Wednesday, September 17, 2014

Live by Night by Dennis Lehane

Live by Night
Publisher: William Morrow, and imprint of HarperCollins Publishers (2012)
Author: Dennis Lehane
Genre: Historical Fiction, Crime, Drama, Thriller
Pages: 416
Price: $16.99

Boston, 1926. Prohibition has given rise to an endless network of underground distilleries, speakeasies, gangsters, and corrupt cops. Joe Coughlin, the youngest son of a prominent police captain, has graduated from a childhood of petty theft to a career in the pay of the city's most fearsome mobsters. But life on the dark side carries a heavy price. Beyond money and power, even the threat of prison, one fate seems more likely for men like Joe: an early death. But unil that day, he and his friends are determined to live life to the hilt.

Joes's dizzying journey up the ladder of organized crime takes him from the flash of Jazz Age Boston to the sensual shimmer of Tampa's Latin Quarter to the sizzling streets of Cuba. Live by Night is a riveting epic layered with loyal friends and callous enemies, tough rumrunners and sultry femmes fatales, Bible-quoting evangelists and cruel Klansmen, all battling for survival and their piece of the American dream.

I had never read a Lehane novel before. I enjoyed the film adaptations of Mystic River (2003) and Shutter Island (2010). I heard great things about Gone Baby Gone (2007) and with two more of his novels being brought to the big screen, The Drop starring Tom Hardy and James Gandolfini and this novel in 2016 I figured it was time to see what kind of literary experience his books were.

The settings are great. Each city has it's own quirks and rhythm, carefully constructed within the framework of the Prohibition era. The side characters that come with each change in venue were memorable and always seemed present to actually serve a purpose in the story. The interplay between criminals and those sworn to uphold the law seemed spot on for the period. Unfortunately the story those side characters are there to support is not new, it's a little tired with a sense of been there done that.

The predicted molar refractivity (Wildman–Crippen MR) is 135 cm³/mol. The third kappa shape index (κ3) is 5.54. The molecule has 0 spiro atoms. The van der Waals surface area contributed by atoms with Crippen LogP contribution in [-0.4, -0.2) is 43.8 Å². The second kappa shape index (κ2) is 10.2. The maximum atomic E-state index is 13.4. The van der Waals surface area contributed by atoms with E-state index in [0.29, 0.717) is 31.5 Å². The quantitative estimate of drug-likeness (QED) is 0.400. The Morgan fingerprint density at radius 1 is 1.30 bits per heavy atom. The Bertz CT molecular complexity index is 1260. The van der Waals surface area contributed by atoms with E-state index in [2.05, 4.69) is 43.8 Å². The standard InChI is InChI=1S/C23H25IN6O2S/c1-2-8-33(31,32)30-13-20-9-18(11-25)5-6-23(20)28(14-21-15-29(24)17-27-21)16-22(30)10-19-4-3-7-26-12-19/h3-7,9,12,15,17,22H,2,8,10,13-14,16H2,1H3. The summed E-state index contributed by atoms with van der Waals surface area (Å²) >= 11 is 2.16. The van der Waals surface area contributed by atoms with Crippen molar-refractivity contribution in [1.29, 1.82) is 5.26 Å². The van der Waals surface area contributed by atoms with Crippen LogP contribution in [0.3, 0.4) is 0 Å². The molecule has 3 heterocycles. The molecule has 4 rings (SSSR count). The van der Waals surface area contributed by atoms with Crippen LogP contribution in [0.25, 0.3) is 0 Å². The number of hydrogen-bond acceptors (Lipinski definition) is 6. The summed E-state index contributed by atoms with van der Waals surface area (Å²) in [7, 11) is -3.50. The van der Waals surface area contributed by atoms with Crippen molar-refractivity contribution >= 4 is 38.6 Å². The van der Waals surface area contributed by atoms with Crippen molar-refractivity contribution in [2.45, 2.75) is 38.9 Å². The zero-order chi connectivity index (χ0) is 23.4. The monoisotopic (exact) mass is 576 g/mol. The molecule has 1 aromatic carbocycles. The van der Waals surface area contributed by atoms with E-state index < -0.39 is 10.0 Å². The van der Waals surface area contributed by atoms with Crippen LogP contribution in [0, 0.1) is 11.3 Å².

That 'seen it before' feeling could've been offset by a lead character that pulled the reader through the story through his charm and quick thinking. Make no mistake, Joe is fast on his feet, often staying a step ahead of those that seek his downfall. He's not particularly charming though. His motivation is revenge, and his plan is to exact that revenge by being successful and driving his competitors out of business or eliminating them completely. The issue I took with this motivation is that it doesn't really seem like the Joe we come to know through the course of the book. The usually pragmatic and well-reasoned protagonist seems more like the type of man that would cut his losses and move on, not harbor an eight year grudge.

The ending wasn't what I expected. Instead of what I thought would be the logical ending, Lehane writes several more chapters detailing things that felt rather unnecessary. Because the pace was slowed so much by these chapters the actual conclusion doesn't have the same impact that it might have. The ending felt like the motivation that was lacking through the rest of the book, but at that point the story is over.

Conclusion: The flat and at times unbelievable nature of the lead character does not make this a bad story, it simply keeps it from being a great one. Joe's machinations are still entertaining, and it's fun to see how his plans unfold. The idea that the consequences of a violent life often visit themselves on the deserving and the uninvolved alike is an important one, it's just thrown at the reader a time or two too many.

Rating: 7/10

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